Word’s table of contents feature is both flexible and complex; it offers a number of options for controlling structure and format. Moslehuddin ran into a problem when generating a table of contents after upgrading to Word 2016: The 2016 table of contents contains only the first heading level instead of two, which is what he wants. Fortunately, displaying both header levels is easy to do without resorting to a complete do-over. In this article, we’ll review the underlying field code that determines what the table of contents displays.

I’m using Office 365 (Word 2016) on a Windows 10 64-bit system but these instructions will work in earlier versions. You can download the demonstration .docx or .doc files or work with your own document. Note that this technique won’t work in the browser edition. This article assumes you know how to insert a field code. If you don’t, you might read How to insert a table of contents into a Word document first. (That introductory article has instructions for Word 2007 and 2003, but the instructions for 2007 will be similar for 2016.)

SEE: 10 all-purpose keyboard shortcuts to boost your Word efficiency (free TechRepublic PDF)

A little about field codes

Word’s table of contents feature inserts a field code that generates the table you see. The table is the result of that field and its many options, called switches. It’s similar to entering a formula into an Excel cell and seeing the result of that formula rather than the formula itself.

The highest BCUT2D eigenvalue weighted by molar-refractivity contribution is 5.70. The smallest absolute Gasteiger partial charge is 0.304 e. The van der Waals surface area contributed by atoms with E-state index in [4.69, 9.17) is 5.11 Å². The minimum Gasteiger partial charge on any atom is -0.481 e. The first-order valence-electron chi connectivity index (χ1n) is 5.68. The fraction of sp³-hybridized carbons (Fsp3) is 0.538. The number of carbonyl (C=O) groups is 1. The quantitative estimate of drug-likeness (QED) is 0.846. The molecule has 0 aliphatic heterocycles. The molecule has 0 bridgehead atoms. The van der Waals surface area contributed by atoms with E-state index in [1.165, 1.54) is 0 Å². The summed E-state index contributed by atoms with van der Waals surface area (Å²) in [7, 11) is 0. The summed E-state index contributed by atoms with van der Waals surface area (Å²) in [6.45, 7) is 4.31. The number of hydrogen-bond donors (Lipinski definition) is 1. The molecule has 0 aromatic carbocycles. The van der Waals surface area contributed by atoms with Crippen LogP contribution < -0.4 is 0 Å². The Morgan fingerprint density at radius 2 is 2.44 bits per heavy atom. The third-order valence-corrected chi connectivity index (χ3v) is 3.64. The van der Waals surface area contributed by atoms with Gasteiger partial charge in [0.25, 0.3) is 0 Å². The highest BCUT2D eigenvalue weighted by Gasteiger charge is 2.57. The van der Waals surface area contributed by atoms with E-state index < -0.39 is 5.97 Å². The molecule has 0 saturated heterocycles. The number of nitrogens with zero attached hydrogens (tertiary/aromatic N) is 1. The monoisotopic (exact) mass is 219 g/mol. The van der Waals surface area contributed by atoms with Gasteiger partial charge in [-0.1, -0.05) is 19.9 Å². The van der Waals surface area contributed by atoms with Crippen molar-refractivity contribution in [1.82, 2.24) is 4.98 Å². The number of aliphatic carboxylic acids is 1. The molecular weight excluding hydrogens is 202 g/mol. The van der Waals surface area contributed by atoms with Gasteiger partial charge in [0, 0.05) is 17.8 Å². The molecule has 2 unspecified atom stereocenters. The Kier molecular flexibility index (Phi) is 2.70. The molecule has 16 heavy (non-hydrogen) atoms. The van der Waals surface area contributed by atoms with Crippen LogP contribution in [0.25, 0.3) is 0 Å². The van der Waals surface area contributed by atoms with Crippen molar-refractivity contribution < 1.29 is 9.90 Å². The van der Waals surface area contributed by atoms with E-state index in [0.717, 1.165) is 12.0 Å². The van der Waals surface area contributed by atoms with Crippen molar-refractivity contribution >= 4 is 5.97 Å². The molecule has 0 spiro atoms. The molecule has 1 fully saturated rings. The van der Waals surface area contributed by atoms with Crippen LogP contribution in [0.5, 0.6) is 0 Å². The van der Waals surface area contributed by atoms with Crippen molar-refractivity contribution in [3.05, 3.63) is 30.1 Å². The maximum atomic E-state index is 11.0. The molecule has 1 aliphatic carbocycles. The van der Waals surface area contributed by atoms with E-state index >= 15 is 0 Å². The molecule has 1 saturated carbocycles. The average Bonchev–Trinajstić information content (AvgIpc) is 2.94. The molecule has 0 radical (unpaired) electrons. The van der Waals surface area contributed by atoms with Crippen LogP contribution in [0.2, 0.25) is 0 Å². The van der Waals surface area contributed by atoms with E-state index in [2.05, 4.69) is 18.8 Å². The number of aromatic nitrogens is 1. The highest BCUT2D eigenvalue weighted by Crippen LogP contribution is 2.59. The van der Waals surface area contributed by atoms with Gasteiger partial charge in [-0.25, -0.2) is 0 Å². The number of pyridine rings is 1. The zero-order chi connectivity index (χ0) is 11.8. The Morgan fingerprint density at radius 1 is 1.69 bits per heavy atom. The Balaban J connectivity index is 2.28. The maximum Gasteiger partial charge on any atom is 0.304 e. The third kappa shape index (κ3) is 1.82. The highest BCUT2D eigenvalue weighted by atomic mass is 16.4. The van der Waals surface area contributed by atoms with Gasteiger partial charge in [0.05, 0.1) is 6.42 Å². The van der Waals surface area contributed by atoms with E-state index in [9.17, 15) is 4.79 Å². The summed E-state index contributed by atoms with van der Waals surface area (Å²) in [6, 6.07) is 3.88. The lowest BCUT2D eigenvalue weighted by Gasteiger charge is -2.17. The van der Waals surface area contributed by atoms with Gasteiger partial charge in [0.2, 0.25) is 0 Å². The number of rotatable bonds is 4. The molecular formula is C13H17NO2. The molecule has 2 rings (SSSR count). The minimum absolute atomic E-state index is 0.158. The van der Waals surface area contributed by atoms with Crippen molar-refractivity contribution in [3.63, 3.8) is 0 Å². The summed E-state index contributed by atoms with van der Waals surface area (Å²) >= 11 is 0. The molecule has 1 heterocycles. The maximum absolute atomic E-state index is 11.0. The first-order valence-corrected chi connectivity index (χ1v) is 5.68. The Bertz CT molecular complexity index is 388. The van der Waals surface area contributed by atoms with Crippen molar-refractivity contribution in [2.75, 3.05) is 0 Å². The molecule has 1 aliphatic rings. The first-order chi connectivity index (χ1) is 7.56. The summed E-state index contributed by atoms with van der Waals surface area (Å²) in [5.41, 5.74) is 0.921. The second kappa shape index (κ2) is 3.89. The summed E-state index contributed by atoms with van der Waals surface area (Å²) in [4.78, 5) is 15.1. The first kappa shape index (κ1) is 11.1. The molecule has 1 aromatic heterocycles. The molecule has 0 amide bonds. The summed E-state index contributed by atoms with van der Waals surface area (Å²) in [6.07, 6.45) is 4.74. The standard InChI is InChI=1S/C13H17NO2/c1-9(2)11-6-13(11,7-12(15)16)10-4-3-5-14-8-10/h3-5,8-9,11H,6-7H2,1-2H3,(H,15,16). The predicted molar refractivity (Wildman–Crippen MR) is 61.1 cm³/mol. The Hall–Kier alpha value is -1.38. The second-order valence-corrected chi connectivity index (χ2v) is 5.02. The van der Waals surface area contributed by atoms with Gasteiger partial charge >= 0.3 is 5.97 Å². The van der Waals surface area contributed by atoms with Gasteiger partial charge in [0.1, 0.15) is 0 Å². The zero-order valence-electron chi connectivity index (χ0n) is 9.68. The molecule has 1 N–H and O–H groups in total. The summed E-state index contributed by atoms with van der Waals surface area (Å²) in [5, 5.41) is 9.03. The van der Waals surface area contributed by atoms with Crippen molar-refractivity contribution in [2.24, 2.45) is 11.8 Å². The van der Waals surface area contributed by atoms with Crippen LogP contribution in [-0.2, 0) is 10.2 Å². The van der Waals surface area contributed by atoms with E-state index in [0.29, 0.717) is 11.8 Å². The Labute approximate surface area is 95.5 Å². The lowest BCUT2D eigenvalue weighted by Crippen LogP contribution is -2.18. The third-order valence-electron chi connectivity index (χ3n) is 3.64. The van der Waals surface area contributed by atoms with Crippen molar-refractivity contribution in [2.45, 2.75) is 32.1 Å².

The field identifies what it does, but switches allow you to customize the field’s results. For a list of TOC field switches, see the table at the end of this article. Most of them, you’ll never use, but it’s good to know they’re available.

Only one level

The simple two-page document shown in Figure A begins with a table of contents that displays only the first-level headings, even though the document contains two heading levels. It’s important to note before we continue that Word’s table of contents feature works seamlessly with Word’s built-in heading styles. You can use other styles for your headings, but you’ll have to work harder to generate a table of contents. Our example relies on the built-in Heading 1 and Heading 2 styles. (The Galleries heading is formatted with the Title style, so the table of contents doesn’t include it.)

Figure A

The example file displays only one heading level in the table of contents.

Right now, you can’t see or modify the underlying field’s switches. To do so, you must toggle the table to displays its underlying code instead of its results. First, select the entire table of contents; remember, Word doesn’t treat the table of contents as ordinary text. When you hover over the table of contents, Word shades the entire table. Click inside to display the icons shown in Figure B. Click the stacked dots to select the entire table. With the table of contents selected, press Shift+F9 to display its underlying code, as shown in Figure C. (If you’re using an earlier version, you must select the table of contents manually and press Shift+F9.)

Figure B

You must select the table of contents first.

Figure C

Toggle the table of contents to see the underlying field code.

This simple table of contents uses only a few switches: \o “1-1”, \h, and \z. Referring to Table A, we can quickly discern that the table of contents includes only level 1 headings because of the \o “1-1” switch. To modify the switch, replace the second 1 with 2, as shown in Figure D.